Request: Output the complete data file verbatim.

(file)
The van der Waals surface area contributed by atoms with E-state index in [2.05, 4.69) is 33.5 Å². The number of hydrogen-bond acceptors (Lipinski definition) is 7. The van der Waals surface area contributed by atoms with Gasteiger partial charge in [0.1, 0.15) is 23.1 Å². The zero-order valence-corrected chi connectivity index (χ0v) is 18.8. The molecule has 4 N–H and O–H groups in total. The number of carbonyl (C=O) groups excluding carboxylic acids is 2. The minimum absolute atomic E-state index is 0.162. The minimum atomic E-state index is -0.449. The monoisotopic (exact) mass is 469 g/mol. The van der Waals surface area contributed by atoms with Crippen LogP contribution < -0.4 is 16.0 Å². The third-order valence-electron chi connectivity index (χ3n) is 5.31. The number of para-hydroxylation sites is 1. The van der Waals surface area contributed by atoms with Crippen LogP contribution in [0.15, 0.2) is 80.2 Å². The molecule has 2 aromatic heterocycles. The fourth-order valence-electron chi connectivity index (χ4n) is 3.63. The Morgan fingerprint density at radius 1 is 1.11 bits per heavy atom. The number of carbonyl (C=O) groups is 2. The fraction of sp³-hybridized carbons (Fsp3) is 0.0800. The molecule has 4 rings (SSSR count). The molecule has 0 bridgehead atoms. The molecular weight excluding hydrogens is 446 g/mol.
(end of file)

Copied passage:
The van der Waals surface area contributed by atoms with E-state index in [2.05, 4.69) is 33.5 Å². The number of hydrogen-bond acceptors (Lipinski definition) is 7. The van der Waals surface area contributed by atoms with Gasteiger partial charge in [0.1, 0.15) is 23.1 Å². The zero-order valence-corrected chi connectivity index (χ0v) is 18.8. The molecule has 4 N–H and O–H groups in total. The number of carbonyl (C=O) groups excluding carboxylic acids is 2. The minimum absolute atomic E-state index is 0.162. The minimum atomic E-state index is -0.449. The monoisotopic (exact) mass is 469 g/mol. The van der Waals surface area contributed by atoms with Crippen LogP contribution < -0.4 is 16.0 Å². The third-order valence-electron chi connectivity index (χ3n) is 5.31. The number of para-hydroxylation sites is 1. The van der Waals surface area contributed by atoms with Crippen LogP contribution in [0.15, 0.2) is 80.2 Å². The molecule has 2 aromatic heterocycles. The fourth-order valence-electron chi connectivity index (χ4n) is 3.63. The Morgan fingerprint density at radius 1 is 1.11 bits per heavy atom. The number of carbonyl (C=O) groups is 2. The fraction of sp³-hybridized carbons (Fsp3) is 0.0800. The molecule has 4 rings (SSSR count). The molecule has 0 bridgehead atoms. The molecular weight excluding hydrogens is 446 g/mol.